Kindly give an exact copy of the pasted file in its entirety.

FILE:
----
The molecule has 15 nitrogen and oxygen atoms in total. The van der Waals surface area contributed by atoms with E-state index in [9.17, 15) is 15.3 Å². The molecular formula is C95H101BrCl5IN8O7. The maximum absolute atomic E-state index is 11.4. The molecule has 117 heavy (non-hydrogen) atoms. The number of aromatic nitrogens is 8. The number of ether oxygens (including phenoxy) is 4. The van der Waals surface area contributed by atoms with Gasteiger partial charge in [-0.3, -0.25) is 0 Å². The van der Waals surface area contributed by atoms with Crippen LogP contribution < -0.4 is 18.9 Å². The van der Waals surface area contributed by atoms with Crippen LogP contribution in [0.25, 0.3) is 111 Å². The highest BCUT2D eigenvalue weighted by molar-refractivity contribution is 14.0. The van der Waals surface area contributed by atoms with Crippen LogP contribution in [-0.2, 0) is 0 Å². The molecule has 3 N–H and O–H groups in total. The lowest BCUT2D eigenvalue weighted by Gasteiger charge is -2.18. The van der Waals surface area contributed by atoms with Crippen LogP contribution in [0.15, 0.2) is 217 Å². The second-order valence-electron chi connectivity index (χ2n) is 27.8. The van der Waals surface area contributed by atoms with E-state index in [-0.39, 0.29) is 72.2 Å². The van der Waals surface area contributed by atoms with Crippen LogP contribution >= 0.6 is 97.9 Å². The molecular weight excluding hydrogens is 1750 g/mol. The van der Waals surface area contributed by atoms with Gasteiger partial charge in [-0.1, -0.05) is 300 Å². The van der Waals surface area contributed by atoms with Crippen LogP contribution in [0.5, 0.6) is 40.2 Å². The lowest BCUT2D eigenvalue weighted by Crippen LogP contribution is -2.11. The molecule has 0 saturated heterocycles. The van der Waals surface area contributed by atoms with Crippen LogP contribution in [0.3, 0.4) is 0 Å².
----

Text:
The molecule has 15 nitrogen and oxygen atoms in total. The van der Waals surface area contributed by atoms with E-state index in [9.17, 15) is 15.3 Å². The molecular formula is C95H101BrCl5IN8O7. The maximum absolute atomic E-state index is 11.4. The molecule has 117 heavy (non-hydrogen) atoms. The number of aromatic nitrogens is 8. The number of ether oxygens (including phenoxy) is 4. The van der Waals surface area contributed by atoms with Gasteiger partial charge in [-0.3, -0.25) is 0 Å². The van der Waals surface area contributed by atoms with Crippen LogP contribution < -0.4 is 18.9 Å². The van der Waals surface area contributed by atoms with Crippen LogP contribution in [0.25, 0.3) is 111 Å². The highest BCUT2D eigenvalue weighted by molar-refractivity contribution is 14.0. The van der Waals surface area contributed by atoms with Crippen LogP contribution in [-0.2, 0) is 0 Å². The molecule has 3 N–H and O–H groups in total. The lowest BCUT2D eigenvalue weighted by Gasteiger charge is -2.18. The van der Waals surface area contributed by atoms with Crippen LogP contribution in [0.15, 0.2) is 217 Å². The second-order valence-electron chi connectivity index (χ2n) is 27.8. The van der Waals surface area contributed by atoms with E-state index in [-0.39, 0.29) is 72.2 Å². The van der Waals surface area contributed by atoms with Crippen LogP contribution >= 0.6 is 97.9 Å². The molecular weight excluding hydrogens is 1750 g/mol. The van der Waals surface area contributed by atoms with Gasteiger partial charge in [-0.1, -0.05) is 300 Å². The van der Waals surface area contributed by atoms with Crippen LogP contribution in [0.5, 0.6) is 40.2 Å². The lowest BCUT2D eigenvalue weighted by Crippen LogP contribution is -2.11. The molecule has 0 saturated heterocycles. The van der Waals surface area contributed by atoms with Crippen LogP contribution in [0.3, 0.4) is 0 Å².